Hibernate: Object /Relational Persistence for idiomatic Java

treeexcellentSoftware and s/w Development

Dec 13, 2013 (3 years and 7 months ago)

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Hibernate
Gavin King
Christian Bauer
Object/Relational Persistence
for idiomatic Java
Why we need
object / relational mapping
and why Hibernate is the best
solution.
Key Topics

Why object/relational mapping?

Solving the mismatch with tools

Basic Hibernate features

Hibernate query options

Detached Objects
The structural mismatch

Java types vs. SQL datatypes

user-defined types (UDT) are in SQL:1999

current products are proprietary

Type inheritance

no common inheritance model

Entity relationships

Collection semantics
Behavioral aspects

Java object identity, equality, primary keys
a == b
a.equals(b)
?

Polymorphism

Joining tables vs. navigating associations
Modern ORM Solutions

Transparent Persistence

Automatic dirty checking

Transitive Persistence

Inheritance mapping strategies

Smart fetching and caching

Development tools
Defining Transparent Persistence

Any class can be a
persistent
class

No interfaces have to be implemented

No persistent superclass has to be
extended

Persistent classes can be used outside of
the “persistence” context (Unit Tests, Batch
Processing)

Full portability without any dependency
Why ORM?

Structural mapping more robust

Less error-prone code

Optimized performance all the time

Vendor independence
Data integrity is the first rule

Even so, the relational model is important

Current implementations are the problem

Always ensure data integrity using the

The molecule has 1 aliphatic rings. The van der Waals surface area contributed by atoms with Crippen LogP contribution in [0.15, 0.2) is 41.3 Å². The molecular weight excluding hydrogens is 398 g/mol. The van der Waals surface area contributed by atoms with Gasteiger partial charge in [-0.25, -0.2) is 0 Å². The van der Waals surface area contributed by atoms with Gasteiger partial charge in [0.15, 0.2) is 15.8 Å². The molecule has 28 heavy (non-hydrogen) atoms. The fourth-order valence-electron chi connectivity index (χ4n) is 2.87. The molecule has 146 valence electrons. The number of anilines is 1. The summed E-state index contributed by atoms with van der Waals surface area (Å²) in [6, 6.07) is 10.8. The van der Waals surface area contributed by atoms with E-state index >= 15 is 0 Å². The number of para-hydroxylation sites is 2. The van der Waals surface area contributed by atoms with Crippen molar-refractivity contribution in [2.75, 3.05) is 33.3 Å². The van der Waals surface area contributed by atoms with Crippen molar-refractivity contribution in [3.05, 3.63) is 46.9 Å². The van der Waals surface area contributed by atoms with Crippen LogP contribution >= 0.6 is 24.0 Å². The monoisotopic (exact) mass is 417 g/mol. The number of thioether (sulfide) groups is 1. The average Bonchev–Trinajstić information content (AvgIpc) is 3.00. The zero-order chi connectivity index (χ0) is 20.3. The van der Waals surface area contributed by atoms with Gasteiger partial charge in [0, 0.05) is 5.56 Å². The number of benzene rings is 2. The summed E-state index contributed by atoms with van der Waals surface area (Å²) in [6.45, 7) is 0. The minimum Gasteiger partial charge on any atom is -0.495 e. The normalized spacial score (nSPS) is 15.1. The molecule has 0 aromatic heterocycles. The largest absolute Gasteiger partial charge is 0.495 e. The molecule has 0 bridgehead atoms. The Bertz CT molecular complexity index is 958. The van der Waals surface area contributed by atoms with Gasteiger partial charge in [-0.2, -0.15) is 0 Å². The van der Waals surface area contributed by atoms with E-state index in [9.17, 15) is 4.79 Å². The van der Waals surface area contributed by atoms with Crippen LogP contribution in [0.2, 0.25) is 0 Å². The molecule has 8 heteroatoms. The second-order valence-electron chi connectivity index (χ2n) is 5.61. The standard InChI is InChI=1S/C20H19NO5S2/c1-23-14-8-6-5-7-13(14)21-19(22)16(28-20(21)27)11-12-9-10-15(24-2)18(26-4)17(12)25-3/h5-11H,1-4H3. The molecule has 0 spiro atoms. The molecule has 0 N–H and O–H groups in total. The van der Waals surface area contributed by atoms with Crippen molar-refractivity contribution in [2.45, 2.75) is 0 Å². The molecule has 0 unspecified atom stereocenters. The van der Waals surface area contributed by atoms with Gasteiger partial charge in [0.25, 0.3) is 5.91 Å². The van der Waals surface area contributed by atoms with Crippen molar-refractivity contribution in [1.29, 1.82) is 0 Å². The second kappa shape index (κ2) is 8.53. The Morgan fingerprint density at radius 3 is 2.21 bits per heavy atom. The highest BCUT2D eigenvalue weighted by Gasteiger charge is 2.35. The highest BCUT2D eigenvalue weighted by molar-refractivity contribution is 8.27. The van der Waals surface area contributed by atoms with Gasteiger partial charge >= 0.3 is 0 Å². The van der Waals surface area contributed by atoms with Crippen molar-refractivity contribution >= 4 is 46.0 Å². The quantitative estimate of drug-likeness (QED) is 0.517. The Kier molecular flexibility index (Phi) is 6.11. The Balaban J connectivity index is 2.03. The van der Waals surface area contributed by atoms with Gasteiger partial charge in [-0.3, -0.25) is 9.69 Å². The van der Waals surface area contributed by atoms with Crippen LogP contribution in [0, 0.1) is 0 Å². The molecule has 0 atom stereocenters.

database

The data in your SQL database will be
around much longer than your application!
The Goal
Take advantage of the things SQL
databases do well, without leaving the
Java language of objects and classes.
The Real Goal
Do less work and have a happy DBA.
Hibernate

Open Source (LGPL)

Mature software driven by user requests

Popular (15.000 downloads/month)
Features

Persistence for POJOs (JavaBeans)

Flexible and intuitive mapping

Support for fine-grained object models

Powerful, high performance queries

Dual-Layer Caching Architecture (HDLCA)

Toolset for roundtrip development

Support for
detached
objects (no DTOs)
An example object model
Persistent classes

JavaBean specification (or POJOs)

Accessor methods for properties

No-arg constructor

Collection property is an interface

Identifier property optional
XML Mapping Metadata
<class name=“AuctionItem” table=“AUCTION_ITEM”>

<id name=“id” column=“ITEM_ID”>

<generator class=“native”/>

</id>

<property name=“description” column=“DESCR”/>

<many-to-one name=“successfulBid”

column=“SUCCESSFUL_BID_ID”/>